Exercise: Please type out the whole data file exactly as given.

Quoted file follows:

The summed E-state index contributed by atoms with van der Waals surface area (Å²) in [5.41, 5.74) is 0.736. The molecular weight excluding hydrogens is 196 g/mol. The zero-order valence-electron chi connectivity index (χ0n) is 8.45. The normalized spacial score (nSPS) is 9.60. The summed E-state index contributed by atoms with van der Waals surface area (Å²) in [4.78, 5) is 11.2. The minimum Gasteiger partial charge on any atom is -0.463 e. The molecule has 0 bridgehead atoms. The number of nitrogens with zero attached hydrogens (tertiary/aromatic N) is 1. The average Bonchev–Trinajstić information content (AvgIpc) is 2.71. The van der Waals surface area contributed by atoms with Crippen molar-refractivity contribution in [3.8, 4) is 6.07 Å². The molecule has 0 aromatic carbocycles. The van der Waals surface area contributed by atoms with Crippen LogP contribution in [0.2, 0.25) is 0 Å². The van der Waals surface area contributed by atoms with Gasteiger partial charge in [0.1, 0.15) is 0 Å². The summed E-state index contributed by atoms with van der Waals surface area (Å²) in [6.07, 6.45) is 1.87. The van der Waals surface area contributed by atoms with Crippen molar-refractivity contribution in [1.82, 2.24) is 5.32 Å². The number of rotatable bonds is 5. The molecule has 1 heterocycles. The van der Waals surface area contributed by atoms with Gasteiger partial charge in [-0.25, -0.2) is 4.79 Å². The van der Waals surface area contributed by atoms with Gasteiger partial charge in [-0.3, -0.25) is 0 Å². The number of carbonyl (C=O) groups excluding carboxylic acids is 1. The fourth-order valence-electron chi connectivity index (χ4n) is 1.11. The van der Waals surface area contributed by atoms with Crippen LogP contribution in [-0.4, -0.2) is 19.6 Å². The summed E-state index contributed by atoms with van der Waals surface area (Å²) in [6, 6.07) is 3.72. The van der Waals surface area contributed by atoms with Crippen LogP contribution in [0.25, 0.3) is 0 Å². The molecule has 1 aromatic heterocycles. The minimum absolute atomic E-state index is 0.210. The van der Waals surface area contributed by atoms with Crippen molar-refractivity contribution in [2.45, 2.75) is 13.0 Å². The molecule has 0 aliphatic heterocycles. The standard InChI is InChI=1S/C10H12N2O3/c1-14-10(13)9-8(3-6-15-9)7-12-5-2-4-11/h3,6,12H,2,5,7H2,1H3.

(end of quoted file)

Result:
The summed E-state index contributed by atoms with van der Waals surface area (Å²) in [5.41, 5.74) is 0.736. The molecular weight excluding hydrogens is 196 g/mol. The zero-order valence-electron chi connectivity index (χ0n) is 8.45. The normalized spacial score (nSPS) is 9.60. The summed E-state index contributed by atoms with van der Waals surface area (Å²) in [4.78, 5) is 11.2. The minimum Gasteiger partial charge on any atom is -0.463 e. The molecule has 0 bridgehead atoms. The number of nitrogens with zero attached hydrogens (tertiary/aromatic N) is 1. The average Bonchev–Trinajstić information content (AvgIpc) is 2.71. The van der Waals surface area contributed by atoms with Crippen molar-refractivity contribution in [3.8, 4) is 6.07 Å². The molecule has 0 aromatic carbocycles. The van der Waals surface area contributed by atoms with Crippen LogP contribution in [0.2, 0.25) is 0 Å². The van der Waals surface area contributed by atoms with Gasteiger partial charge in [0.1, 0.15) is 0 Å². The summed E-state index contributed by atoms with van der Waals surface area (Å²) in [6.07, 6.45) is 1.87. The van der Waals surface area contributed by atoms with Crippen molar-refractivity contribution in [1.82, 2.24) is 5.32 Å². The number of rotatable bonds is 5. The molecule has 1 heterocycles. The van der Waals surface area contributed by atoms with Gasteiger partial charge in [-0.25, -0.2) is 4.79 Å². The van der Waals surface area contributed by atoms with Gasteiger partial charge in [-0.3, -0.25) is 0 Å². The number of carbonyl (C=O) groups excluding carboxylic acids is 1. The fourth-order valence-electron chi connectivity index (χ4n) is 1.11. The van der Waals surface area contributed by atoms with Crippen LogP contribution in [-0.4, -0.2) is 19.6 Å². The summed E-state index contributed by atoms with van der Waals surface area (Å²) in [6, 6.07) is 3.72. The van der Waals surface area contributed by atoms with Crippen LogP contribution in [0.25, 0.3) is 0 Å². The molecule has 1 aromatic heterocycles. The minimum absolute atomic E-state index is 0.210. The van der Waals surface area contributed by atoms with Crippen molar-refractivity contribution in [2.45, 2.75) is 13.0 Å². The molecule has 0 aliphatic heterocycles. The standard InChI is InChI=1S/C10H12N2O3/c1-14-10(13)9-8(3-6-15-9)7-12-5-2-4-11/h3,6,12H,2,5,7H2,1H3.